In the future, the exchange rate reform will still focus on cooperation with the domestic monetary policy, and the reform will be advanced together with the internationalization of the RMB. To increase the flexibility of the exchange rate, more policies will be issued to promote two-way cross-border capital flows, increase offshore RMB liquidity and diversify the RMB exchange rate derivatives market.

Wang Youxin, a researcher with the research institute of Bank of China, told Securities Daily that the reform will not end overnight. "Keeping the exchange rate relatively stable at present is needed not only to make the Chinese economy competitive, but also to stabilize market confidence and expectations," he said.

Wang said in the future, the Chinese economy might face more complex and volatile internal and external environments. Hence, as a link between the domestic and external economies, the RMB exchange rate will face more challenges in maintaining stability. In the long run, China will continue to intensify trade and investment facilitation, improve the market-based exchange rate formation regime and promote financial internationalization.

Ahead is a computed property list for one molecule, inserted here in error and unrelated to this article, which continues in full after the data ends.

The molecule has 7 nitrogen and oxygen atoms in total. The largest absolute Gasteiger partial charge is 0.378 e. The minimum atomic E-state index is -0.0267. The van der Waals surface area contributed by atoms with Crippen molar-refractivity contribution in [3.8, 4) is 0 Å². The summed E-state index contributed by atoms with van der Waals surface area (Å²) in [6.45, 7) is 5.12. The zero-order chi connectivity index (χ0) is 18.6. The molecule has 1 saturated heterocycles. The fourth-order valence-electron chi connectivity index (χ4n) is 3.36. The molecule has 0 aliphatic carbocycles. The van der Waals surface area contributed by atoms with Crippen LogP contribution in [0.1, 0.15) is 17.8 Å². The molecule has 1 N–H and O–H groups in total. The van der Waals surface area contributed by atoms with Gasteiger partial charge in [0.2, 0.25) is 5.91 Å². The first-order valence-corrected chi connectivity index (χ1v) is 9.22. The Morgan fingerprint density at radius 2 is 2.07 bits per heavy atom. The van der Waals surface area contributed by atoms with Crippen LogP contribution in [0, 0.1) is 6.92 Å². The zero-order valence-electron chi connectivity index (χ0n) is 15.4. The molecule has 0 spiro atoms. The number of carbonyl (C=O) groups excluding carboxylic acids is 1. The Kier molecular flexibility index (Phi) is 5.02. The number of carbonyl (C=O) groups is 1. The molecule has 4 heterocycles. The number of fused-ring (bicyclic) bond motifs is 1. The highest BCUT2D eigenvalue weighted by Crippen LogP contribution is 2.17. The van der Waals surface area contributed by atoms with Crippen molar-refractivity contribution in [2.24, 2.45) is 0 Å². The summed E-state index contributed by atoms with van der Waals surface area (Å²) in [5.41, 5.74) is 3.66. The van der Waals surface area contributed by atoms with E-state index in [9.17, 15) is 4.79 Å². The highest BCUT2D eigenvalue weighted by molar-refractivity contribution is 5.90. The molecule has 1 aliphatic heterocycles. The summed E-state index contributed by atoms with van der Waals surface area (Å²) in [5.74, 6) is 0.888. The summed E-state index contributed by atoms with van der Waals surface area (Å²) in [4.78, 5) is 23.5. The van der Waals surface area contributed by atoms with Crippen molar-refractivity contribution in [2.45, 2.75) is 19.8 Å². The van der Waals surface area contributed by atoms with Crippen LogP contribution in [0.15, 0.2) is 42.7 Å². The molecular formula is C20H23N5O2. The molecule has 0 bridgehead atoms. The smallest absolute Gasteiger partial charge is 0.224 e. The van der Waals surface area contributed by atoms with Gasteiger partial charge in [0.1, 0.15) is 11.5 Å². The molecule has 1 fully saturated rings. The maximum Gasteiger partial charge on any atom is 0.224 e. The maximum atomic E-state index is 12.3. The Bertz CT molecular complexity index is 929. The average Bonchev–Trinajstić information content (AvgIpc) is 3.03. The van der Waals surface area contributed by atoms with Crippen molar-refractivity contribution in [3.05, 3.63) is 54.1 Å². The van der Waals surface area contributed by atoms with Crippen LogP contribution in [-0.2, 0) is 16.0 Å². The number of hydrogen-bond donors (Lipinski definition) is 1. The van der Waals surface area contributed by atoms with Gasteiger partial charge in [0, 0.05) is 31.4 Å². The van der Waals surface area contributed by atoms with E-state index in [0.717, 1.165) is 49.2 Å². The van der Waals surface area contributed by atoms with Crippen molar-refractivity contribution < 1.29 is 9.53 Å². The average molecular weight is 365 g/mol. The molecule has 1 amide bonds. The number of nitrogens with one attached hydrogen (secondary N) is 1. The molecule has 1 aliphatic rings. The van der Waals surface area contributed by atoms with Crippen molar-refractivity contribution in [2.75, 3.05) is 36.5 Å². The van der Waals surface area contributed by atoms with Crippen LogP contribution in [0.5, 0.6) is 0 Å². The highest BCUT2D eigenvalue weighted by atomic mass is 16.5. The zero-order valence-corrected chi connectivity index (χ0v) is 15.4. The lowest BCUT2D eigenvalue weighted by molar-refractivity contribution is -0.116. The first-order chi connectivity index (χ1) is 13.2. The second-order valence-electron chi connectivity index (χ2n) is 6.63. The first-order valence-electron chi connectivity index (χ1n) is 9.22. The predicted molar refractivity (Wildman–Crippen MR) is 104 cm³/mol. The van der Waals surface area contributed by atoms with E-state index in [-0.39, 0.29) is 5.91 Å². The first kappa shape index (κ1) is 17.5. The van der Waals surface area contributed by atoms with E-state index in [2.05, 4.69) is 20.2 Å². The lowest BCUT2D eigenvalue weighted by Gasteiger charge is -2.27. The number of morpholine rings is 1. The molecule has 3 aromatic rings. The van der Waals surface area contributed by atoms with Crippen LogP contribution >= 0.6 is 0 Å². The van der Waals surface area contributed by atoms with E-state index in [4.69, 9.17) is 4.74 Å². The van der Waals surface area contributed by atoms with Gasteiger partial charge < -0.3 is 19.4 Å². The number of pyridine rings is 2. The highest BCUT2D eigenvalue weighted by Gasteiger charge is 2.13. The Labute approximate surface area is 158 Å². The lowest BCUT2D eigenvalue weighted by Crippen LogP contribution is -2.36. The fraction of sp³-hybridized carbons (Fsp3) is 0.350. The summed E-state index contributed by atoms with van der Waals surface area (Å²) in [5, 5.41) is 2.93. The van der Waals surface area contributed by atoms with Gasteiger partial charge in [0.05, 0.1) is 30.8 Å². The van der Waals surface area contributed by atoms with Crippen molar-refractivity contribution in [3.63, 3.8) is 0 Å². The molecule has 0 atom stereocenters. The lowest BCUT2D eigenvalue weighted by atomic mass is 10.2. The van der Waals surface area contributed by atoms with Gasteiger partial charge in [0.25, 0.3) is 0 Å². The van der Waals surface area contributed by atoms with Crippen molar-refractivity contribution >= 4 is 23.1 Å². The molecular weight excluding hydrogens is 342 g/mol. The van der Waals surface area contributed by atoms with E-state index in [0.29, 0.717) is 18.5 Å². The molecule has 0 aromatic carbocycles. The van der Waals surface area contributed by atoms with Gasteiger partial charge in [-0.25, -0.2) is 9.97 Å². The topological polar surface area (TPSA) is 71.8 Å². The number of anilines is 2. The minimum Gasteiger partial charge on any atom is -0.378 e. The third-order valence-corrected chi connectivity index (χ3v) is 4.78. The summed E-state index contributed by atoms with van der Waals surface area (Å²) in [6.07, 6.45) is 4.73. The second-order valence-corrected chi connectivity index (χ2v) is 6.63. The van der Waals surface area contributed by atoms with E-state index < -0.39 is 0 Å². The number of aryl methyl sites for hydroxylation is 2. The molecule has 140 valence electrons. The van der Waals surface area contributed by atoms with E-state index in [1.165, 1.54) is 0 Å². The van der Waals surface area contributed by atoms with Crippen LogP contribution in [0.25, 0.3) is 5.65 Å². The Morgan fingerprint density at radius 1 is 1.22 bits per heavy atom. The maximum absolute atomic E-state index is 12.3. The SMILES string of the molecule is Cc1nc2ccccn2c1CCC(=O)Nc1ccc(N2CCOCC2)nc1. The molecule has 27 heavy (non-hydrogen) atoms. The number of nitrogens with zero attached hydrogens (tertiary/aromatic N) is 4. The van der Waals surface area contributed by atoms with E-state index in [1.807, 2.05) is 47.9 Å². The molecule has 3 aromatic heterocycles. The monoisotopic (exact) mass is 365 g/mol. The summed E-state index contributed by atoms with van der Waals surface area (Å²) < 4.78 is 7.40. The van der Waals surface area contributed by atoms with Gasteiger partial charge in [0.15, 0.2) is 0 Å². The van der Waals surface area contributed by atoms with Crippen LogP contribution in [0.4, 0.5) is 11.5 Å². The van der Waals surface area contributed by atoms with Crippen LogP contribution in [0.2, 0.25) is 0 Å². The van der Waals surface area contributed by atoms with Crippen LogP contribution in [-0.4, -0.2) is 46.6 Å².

"China may, at an appropriate time when the internal and external conditions are relatively stable, consider increasing the degree of market-oriented central parity formation of the RMB, increase its weight in a basket of currencies, and expand the floating range of the yuan's exchange rate to promote market-based reform of the exchange rate formation," he added.

(Print Edition Title: Among the Stablest)

Copyedited by Sudeshna Sarkar

Comments to wangjun@bjreview.com